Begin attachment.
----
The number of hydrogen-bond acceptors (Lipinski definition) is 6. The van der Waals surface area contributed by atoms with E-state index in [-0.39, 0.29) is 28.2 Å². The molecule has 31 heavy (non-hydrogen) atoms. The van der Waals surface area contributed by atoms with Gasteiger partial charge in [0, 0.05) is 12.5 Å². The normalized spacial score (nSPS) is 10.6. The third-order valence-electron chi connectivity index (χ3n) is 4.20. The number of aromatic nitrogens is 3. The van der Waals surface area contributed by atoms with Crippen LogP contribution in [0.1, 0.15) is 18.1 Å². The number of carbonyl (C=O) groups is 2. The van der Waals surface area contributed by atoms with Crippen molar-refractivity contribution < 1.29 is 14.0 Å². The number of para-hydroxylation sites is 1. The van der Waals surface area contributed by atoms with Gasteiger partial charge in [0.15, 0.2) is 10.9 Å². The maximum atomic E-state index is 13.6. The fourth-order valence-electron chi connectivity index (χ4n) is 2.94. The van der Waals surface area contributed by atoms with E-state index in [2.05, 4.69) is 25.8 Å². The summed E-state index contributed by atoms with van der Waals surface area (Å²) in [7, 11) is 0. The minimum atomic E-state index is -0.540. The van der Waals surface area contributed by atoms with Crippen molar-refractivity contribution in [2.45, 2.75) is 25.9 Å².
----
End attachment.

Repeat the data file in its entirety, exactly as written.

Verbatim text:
The number of hydrogen-bond acceptors (Lipinski definition) is 6. The van der Waals surface area contributed by atoms with E-state index in [-0.39, 0.29) is 28.2 Å². The molecule has 31 heavy (non-hydrogen) atoms. The van der Waals surface area contributed by atoms with Gasteiger partial charge in [0, 0.05) is 12.5 Å². The normalized spacial score (nSPS) is 10.6. The third-order valence-electron chi connectivity index (χ3n) is 4.20. The number of aromatic nitrogens is 3. The van der Waals surface area contributed by atoms with Crippen LogP contribution in [0.1, 0.15) is 18.1 Å². The number of carbonyl (C=O) groups is 2. The van der Waals surface area contributed by atoms with Crippen molar-refractivity contribution < 1.29 is 14.0 Å². The number of para-hydroxylation sites is 1. The van der Waals surface area contributed by atoms with Gasteiger partial charge in [0.15, 0.2) is 10.9 Å². The maximum atomic E-state index is 13.6. The fourth-order valence-electron chi connectivity index (χ4n) is 2.94. The van der Waals surface area contributed by atoms with E-state index in [2.05, 4.69) is 25.8 Å². The summed E-state index contributed by atoms with van der Waals surface area (Å²) in [7, 11) is 0. The minimum atomic E-state index is -0.540. The van der Waals surface area contributed by atoms with Crippen molar-refractivity contribution in [2.45, 2.75) is 25.9 Å².